- The Mustang was an instant success.
- It was first introduced as a 1964 ½ model during a partial year of production and 1965 was its first full year of production.
- Buyers could custom tailor it from many available options as a high performance sports car for street or competition, or a luxury car with a sporty design.
- Mustang was a contender in the world of pony cars (a compact relative of the muscle cars and a name Mustang influenced): Chevrolet Camero, Dodge Challenger, AMC Javelin and Plymouth Barracuda.
In 1964, the Ford Motor Company broke through the ho-hum barriers of conservative automobile design and produced an entirely new model called the Mustang. The cars that were built between April and early September are generally referred to as “1964 ½” models and were offered in two body styles, a Hardtop Coupe and a Convertible. The new Mustang succeeded in combining the excitement of youth with a practical family-sized sedan with its lengthened hood, shortened rear deck, sculptured body panels and sporty bucket seats.
In 1965, its first full year of production brought few major changes to the Mustang and demand for the car kept Ford hard-pressed to keep up with its success. Standard equipment included bucket seats, molded nylon carpeting, floor-mounted shift for both manual and automatic transmissions, all-vinyl interior, padded instrument panel and full wheel covers.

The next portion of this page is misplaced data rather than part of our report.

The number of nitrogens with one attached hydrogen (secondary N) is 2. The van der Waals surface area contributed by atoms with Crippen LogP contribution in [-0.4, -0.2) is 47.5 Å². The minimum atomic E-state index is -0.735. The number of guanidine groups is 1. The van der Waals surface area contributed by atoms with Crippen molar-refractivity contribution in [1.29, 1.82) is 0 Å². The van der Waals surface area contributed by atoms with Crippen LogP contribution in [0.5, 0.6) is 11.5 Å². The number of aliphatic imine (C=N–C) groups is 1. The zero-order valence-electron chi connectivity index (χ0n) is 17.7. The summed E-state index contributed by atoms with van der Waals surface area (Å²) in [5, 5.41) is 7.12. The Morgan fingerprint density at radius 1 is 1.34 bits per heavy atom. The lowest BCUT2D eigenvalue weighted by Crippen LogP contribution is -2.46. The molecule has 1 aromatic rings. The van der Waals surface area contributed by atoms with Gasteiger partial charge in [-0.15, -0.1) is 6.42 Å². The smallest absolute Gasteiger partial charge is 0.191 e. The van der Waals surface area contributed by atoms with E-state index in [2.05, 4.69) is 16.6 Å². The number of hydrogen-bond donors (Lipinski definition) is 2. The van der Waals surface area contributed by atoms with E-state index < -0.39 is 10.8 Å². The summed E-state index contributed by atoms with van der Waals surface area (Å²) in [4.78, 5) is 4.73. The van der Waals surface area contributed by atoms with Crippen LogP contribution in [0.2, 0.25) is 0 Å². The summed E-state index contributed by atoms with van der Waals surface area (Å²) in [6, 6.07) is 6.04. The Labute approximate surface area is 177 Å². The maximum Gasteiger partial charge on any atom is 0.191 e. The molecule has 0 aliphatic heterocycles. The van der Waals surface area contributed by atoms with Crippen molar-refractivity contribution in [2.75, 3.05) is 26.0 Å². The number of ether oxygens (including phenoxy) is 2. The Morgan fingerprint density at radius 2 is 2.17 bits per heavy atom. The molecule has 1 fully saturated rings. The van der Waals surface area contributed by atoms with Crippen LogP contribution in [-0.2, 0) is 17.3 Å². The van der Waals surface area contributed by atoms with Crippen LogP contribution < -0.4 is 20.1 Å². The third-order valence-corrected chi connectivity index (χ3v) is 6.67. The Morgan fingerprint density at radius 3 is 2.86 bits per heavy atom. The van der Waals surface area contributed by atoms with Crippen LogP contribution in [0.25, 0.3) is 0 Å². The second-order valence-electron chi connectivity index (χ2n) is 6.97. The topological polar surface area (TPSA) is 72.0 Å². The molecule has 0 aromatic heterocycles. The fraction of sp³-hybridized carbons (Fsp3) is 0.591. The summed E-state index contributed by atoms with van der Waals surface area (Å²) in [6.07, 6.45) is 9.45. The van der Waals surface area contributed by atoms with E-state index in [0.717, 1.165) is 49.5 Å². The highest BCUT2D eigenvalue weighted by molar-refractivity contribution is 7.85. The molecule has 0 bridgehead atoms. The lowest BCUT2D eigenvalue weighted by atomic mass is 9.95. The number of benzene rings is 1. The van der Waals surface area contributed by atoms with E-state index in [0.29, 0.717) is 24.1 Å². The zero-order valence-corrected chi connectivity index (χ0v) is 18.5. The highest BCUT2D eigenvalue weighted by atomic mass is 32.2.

The “standard” Mustang provided a highly versatile foundation for the buyer to custom-tailor his or her own special kind of car. If desired, the Mustang could become a “sports car” for street or competition use through a selection of performance options. Or, the Mustang could become a “luxury car” with a number of comfort and convenience options. A new variation for 1965 was the Fastback 2 + 2 like this one, and its high performance version became the basis for conversion by Shelby-American into their exciting GT-350. Of a total of 559,451 Mustangs built in 1965, more than 77,000 were Fastback 2 + 2s.
Mustang was a contender in the world of pony cars (a compact relative of the muscle cars and a name Mustang influenced): Chevrolet Camero, Pontiac Firebird, Dodge Challenger, AMC Javelin and Plymouth Barracuda, among others.